New Production of Early Handel Opera Teseo in Frankfurt

GermanyGermany Handel: Teseo, Frankfurter Opern und Museumsorchester, Felice Venanzoni (conductor), Frankfurt’s Bockenheimer Depot, 7.6.2013. (JMI)

New Production:
Direction: Tilmann Köhler
Sets: Karoly Risz
Costumes: Susanne Uhl
Lighting: Frank Keller

Teseo: Jenny Carlstedt
Medea: Gaëlle Arquez
Agilea: Juanita Lascarro
Egeo: William Towers
Clizia: Anna Ryberg
Arcane: Matthias Rexroth


TESEO  Georg Friedrich HŠandel  Oper Frankfurt
TESEO Georg Friedrich HŠandel Oper Frankfurt (c) Barbara Aumüller

The British Magazine Opera recently granted its 2013 Opera Company of the Year Award to Oper Frankfurt. They also received the award in 1995, 1996 and 2003, and I think it is well-deserved: there is always an interesting and high level opera on offer here, even without the big stars that can be seen in Munich.

Frankfurt could not be more active musically. To the modern Opernhaus, opened in 1960, partially destroyed by fire in 1987 and reopened in 1991, should be added the beautiful Alte Oper, active today as a concert hall. In recent years a new space, the Bockenheimer Depot, has been created in the city’s old tram garage, and it accommodates a small theater of 400 seats, where Oper Frankfurt offers mainly baroque operas. It appears that now the city wants to use the building for other purposes, and there is a fight going on between the Oper Frankfurt and the City Council about the matter.

Oper Frankfurt has now staged a little-known work by Handel, Teseo, which is the third of the operas he composed during his stay in London. It premiered in 1713 and mainly disappeared, except for some comebacks at festivals such as Göttingen in 1947, and later with the English Touring Opera in 2007. I found it a very interesting opera from a musical point of view with very bright passages, especially those performed by Agilea and Medea, but it has the disadvantage of a libretto that is somewhat boring with its mythological characters and their complicated love affairs.

This new production bears the signature of Tilmann Köhler, who was making his Frankfurt debut. He sets the action in modern times, which it is not a problem given that these mythological characters are as strange now as in any earlier times. But Köhler’s work is rather uninteresting. During the first half of the opera he presents a production that is too close to a semi-staged or concert version. The stage is just a narrow space (less than 3 meters deep) enclosed by a wooden wall, and the only props are a series of truncated plastic corpses; one doesn’t know if they are meant to come from a museum or from an orthopedics magazine. What is their meaning? Don’t ask me. The mannequins stand in for the six characters of the opera when they don’t sing, which is exactly what happens in a concert version when the singers move to chairs. At the end of the third act the wooden wall is lifted to reveal an ample dark space at the back and a raised platform to which the mannequins are transferred. It was used for the final scene, but until then the opera continued to take place in the narrow front space of the stage.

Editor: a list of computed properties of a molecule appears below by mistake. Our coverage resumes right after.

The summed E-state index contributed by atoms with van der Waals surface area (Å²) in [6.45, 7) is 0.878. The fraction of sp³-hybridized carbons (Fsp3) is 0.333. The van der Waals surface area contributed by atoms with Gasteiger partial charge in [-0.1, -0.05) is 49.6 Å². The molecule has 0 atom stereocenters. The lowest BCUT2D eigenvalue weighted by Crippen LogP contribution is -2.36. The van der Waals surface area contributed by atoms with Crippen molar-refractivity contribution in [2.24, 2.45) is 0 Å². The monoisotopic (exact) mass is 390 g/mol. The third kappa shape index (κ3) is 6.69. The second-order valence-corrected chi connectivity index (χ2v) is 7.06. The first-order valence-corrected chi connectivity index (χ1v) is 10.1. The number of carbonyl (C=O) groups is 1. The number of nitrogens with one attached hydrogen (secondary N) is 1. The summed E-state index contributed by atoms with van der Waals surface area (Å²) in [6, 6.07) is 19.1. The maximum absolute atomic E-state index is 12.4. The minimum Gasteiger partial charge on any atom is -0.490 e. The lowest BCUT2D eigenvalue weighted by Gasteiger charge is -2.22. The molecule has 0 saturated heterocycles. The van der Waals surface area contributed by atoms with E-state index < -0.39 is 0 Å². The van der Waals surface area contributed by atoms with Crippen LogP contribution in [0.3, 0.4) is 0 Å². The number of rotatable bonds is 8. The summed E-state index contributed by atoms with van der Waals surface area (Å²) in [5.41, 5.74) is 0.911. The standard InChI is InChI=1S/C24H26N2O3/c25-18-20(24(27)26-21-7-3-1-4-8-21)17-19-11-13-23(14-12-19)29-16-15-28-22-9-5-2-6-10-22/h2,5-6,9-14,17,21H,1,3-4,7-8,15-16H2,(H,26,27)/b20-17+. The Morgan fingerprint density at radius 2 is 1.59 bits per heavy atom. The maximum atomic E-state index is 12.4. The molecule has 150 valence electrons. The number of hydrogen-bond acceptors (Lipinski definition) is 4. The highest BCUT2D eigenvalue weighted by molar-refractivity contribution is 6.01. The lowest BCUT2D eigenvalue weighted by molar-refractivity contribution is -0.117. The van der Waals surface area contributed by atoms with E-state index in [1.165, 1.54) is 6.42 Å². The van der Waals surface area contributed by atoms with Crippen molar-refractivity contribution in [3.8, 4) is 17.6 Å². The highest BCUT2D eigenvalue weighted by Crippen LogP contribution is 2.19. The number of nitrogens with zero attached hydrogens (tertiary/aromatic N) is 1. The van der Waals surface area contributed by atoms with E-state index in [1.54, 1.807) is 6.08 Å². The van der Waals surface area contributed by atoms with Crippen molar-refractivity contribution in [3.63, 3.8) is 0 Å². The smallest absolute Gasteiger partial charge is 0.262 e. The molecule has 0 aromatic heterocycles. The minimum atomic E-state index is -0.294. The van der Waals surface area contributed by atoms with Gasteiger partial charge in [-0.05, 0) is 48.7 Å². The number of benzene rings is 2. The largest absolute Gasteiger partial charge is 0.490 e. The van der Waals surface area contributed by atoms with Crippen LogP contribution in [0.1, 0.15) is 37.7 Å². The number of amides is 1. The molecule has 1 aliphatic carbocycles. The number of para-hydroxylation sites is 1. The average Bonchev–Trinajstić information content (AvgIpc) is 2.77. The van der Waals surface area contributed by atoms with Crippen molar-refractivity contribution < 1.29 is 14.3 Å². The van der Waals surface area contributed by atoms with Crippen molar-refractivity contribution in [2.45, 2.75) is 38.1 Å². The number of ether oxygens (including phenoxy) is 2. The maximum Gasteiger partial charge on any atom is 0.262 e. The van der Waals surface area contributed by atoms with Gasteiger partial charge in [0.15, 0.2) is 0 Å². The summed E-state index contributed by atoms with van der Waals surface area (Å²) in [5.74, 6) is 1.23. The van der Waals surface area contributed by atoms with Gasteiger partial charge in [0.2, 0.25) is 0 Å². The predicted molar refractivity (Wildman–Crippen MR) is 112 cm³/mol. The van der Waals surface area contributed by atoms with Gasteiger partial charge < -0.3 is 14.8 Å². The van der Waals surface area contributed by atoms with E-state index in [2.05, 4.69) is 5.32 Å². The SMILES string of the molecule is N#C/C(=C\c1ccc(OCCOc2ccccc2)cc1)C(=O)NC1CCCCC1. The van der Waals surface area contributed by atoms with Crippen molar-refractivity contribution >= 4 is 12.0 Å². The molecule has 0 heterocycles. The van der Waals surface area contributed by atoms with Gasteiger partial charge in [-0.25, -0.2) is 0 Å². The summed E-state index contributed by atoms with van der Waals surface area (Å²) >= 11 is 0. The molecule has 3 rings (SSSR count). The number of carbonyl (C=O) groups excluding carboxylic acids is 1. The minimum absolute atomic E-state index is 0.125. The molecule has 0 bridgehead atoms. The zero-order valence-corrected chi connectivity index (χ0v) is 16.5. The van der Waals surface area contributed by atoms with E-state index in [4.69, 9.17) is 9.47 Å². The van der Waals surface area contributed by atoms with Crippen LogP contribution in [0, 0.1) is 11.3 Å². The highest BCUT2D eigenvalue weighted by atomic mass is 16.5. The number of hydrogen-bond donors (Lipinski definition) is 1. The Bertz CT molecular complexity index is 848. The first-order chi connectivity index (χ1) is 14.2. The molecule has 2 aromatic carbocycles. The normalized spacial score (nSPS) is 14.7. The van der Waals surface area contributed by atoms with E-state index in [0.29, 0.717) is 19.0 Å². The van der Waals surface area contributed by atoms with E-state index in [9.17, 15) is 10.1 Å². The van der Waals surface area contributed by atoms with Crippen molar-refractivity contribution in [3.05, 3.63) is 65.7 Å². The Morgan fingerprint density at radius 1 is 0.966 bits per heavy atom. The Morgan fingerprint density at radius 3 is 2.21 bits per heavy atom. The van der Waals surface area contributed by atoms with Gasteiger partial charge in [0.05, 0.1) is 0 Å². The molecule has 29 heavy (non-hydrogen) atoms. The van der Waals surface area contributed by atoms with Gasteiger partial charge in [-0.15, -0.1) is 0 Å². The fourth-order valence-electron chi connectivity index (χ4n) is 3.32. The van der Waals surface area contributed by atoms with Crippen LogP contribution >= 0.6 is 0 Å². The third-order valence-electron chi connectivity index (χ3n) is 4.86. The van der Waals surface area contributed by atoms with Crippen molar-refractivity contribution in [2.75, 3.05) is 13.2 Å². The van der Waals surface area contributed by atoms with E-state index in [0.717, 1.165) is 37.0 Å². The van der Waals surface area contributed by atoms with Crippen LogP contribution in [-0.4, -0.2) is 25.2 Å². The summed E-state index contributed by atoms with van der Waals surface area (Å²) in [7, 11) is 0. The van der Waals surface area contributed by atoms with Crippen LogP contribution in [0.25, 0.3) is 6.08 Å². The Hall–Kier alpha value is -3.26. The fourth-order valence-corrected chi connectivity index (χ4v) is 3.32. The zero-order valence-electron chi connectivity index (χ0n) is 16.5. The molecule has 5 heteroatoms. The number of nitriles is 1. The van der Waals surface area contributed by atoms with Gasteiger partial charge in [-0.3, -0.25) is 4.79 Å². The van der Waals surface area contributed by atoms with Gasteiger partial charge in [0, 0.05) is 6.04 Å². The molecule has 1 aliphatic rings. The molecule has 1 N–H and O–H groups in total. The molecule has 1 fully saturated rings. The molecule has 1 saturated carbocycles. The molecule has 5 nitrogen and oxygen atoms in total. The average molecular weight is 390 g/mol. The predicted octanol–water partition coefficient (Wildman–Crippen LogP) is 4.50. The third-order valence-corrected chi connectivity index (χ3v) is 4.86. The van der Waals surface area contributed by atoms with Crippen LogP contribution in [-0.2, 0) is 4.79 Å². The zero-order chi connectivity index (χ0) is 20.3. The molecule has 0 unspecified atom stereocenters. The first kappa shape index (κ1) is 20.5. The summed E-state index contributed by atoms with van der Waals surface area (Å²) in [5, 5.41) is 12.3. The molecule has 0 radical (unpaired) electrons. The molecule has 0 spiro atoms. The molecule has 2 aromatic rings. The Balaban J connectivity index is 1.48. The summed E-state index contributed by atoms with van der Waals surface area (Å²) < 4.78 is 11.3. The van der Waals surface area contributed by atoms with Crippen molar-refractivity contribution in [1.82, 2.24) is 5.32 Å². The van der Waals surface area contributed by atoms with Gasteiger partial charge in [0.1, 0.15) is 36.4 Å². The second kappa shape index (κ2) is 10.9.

Even the costumes could be used for a casual concert version; only the character of Medea had a more attractive outfit. One original idea was to present in Act 1 a female character who gets transformed on stage into Teseo by donning jeans and putting gel on her hair. There’s no explanation for it dramatically, but it served to leave behind the tediousness of the concert version for a while.

The musical direction was a pleasant surprise. Felice Venanzoni offered a very careful reading, significantly better than what we heard from Curtis or Hogwood a few days earlier in Madrid. His conducting seemed to me quite inspired, very well suited for the needs of baroque opera. Under his baton was the orchestra of Oper Frankfurt playing on period instruments, and they were really good.

We are used to attending performances of Baroque operas with singers who specialize in the genre, often on international tours. Frankfurt offered this Handel opera with singers belonging to the company, which has its risks but ultimately worked well. The best performance of the evening by far was that of French mezzo soprano Gaëlle Arquez in the part of Medea, who is the real protagonist of this opera. She has everything to ensure an outstanding career: she is young (29), beautiful, expressive, and has an important and attractive voice. Her Medea was totally convincing, to which it must be added that she was the only singer on stage with a remarkable Italian diction. Ms. Arquez and Mr. Venanzoni were the big assets of this performance.

Jenny Carlstedt was a good Teseo, singing with gusto and conviction, but her voice is not very remarkable in timbre or volume. Juanita Lascarro was a well-suited Agilea, better in the lyrical passages than in arias di bravura. Neither Carlstedt nor Lascarro have an easy coloratura. Anna Ryberg was a modest Clizia.

There were also two countertenors, William Towers (Egeo) and Matthias Rexroth (Arcane), whose voices were not very agile. They fulfilled their task, but there are stronger singers in this vocal range.

The Bockenheimer Depot was completely sold out. The public showed a respectful silence during the performance, but at the end the artists were received in triumph. The biggest cheers were for Gaëlle Arquez and Jenny Carlstedt.

José Mª. Irurzun